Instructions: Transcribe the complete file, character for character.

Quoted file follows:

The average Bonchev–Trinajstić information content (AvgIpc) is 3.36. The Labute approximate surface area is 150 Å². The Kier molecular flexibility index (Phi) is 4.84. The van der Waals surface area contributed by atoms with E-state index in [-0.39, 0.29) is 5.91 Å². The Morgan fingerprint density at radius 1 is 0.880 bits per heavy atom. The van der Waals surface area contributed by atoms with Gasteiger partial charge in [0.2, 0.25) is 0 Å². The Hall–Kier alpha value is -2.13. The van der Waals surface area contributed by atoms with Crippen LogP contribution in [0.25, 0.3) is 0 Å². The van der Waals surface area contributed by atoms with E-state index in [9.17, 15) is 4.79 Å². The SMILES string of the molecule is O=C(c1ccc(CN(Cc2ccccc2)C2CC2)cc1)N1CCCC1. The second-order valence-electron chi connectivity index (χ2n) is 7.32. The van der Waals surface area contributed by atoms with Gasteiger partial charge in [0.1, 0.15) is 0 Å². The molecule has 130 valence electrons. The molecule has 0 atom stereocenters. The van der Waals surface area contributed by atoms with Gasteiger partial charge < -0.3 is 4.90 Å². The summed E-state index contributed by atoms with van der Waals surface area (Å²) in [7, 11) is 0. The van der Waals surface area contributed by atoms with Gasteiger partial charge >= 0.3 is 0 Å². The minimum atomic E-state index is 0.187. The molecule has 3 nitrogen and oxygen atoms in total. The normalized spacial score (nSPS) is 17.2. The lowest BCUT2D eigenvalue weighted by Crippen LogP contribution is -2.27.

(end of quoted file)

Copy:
The average Bonchev–Trinajstić information content (AvgIpc) is 3.36. The Labute approximate surface area is 150 Å². The Kier molecular flexibility index (Phi) is 4.84. The van der Waals surface area contributed by atoms with E-state index in [-0.39, 0.29) is 5.91 Å². The Morgan fingerprint density at radius 1 is 0.880 bits per heavy atom. The van der Waals surface area contributed by atoms with Gasteiger partial charge in [0.2, 0.25) is 0 Å². The Hall–Kier alpha value is -2.13. The van der Waals surface area contributed by atoms with Crippen LogP contribution in [0.25, 0.3) is 0 Å². The van der Waals surface area contributed by atoms with E-state index in [9.17, 15) is 4.79 Å². The SMILES string of the molecule is O=C(c1ccc(CN(Cc2ccccc2)C2CC2)cc1)N1CCCC1. The second-order valence-electron chi connectivity index (χ2n) is 7.32. The van der Waals surface area contributed by atoms with Gasteiger partial charge in [0.1, 0.15) is 0 Å². The molecule has 130 valence electrons. The molecule has 0 atom stereocenters. The van der Waals surface area contributed by atoms with Gasteiger partial charge < -0.3 is 4.90 Å². The summed E-state index contributed by atoms with van der Waals surface area (Å²) in [7, 11) is 0. The van der Waals surface area contributed by atoms with Gasteiger partial charge >= 0.3 is 0 Å². The minimum atomic E-state index is 0.187. The molecule has 3 nitrogen and oxygen atoms in total. The normalized spacial score (nSPS) is 17.2. The lowest BCUT2D eigenvalue weighted by Crippen LogP contribution is -2.27.